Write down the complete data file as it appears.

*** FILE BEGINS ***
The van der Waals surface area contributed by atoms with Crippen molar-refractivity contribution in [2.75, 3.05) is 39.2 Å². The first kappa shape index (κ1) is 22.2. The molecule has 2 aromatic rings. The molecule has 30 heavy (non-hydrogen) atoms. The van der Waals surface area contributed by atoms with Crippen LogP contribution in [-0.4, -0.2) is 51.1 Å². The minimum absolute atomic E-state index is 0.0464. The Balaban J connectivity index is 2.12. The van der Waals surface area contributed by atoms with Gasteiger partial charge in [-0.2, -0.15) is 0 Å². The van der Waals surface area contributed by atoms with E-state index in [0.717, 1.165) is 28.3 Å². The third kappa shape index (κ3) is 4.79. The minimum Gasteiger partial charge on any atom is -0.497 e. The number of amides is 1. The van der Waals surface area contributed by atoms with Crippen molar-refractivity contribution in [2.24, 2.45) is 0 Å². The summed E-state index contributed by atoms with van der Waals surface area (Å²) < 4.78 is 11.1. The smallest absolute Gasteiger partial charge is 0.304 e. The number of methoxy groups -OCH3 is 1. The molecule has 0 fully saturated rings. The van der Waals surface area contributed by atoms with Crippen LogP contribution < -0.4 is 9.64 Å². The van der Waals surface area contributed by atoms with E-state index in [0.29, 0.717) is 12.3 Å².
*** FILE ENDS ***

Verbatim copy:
The van der Waals surface area contributed by atoms with Crippen molar-refractivity contribution in [2.75, 3.05) is 39.2 Å². The first kappa shape index (κ1) is 22.2. The molecule has 2 aromatic rings. The molecule has 30 heavy (non-hydrogen) atoms. The van der Waals surface area contributed by atoms with Crippen LogP contribution in [-0.4, -0.2) is 51.1 Å². The minimum absolute atomic E-state index is 0.0464. The Balaban J connectivity index is 2.12. The van der Waals surface area contributed by atoms with Gasteiger partial charge in [-0.2, -0.15) is 0 Å². The van der Waals surface area contributed by atoms with E-state index in [0.717, 1.165) is 28.3 Å². The third kappa shape index (κ3) is 4.79. The minimum Gasteiger partial charge on any atom is -0.497 e. The number of amides is 1. The van der Waals surface area contributed by atoms with Crippen molar-refractivity contribution in [2.24, 2.45) is 0 Å². The summed E-state index contributed by atoms with van der Waals surface area (Å²) < 4.78 is 11.1. The smallest absolute Gasteiger partial charge is 0.304 e. The number of methoxy groups -OCH3 is 1. The molecule has 0 fully saturated rings. The van der Waals surface area contributed by atoms with Crippen LogP contribution < -0.4 is 9.64 Å². The van der Waals surface area contributed by atoms with E-state index in [0.29, 0.717) is 12.3 Å².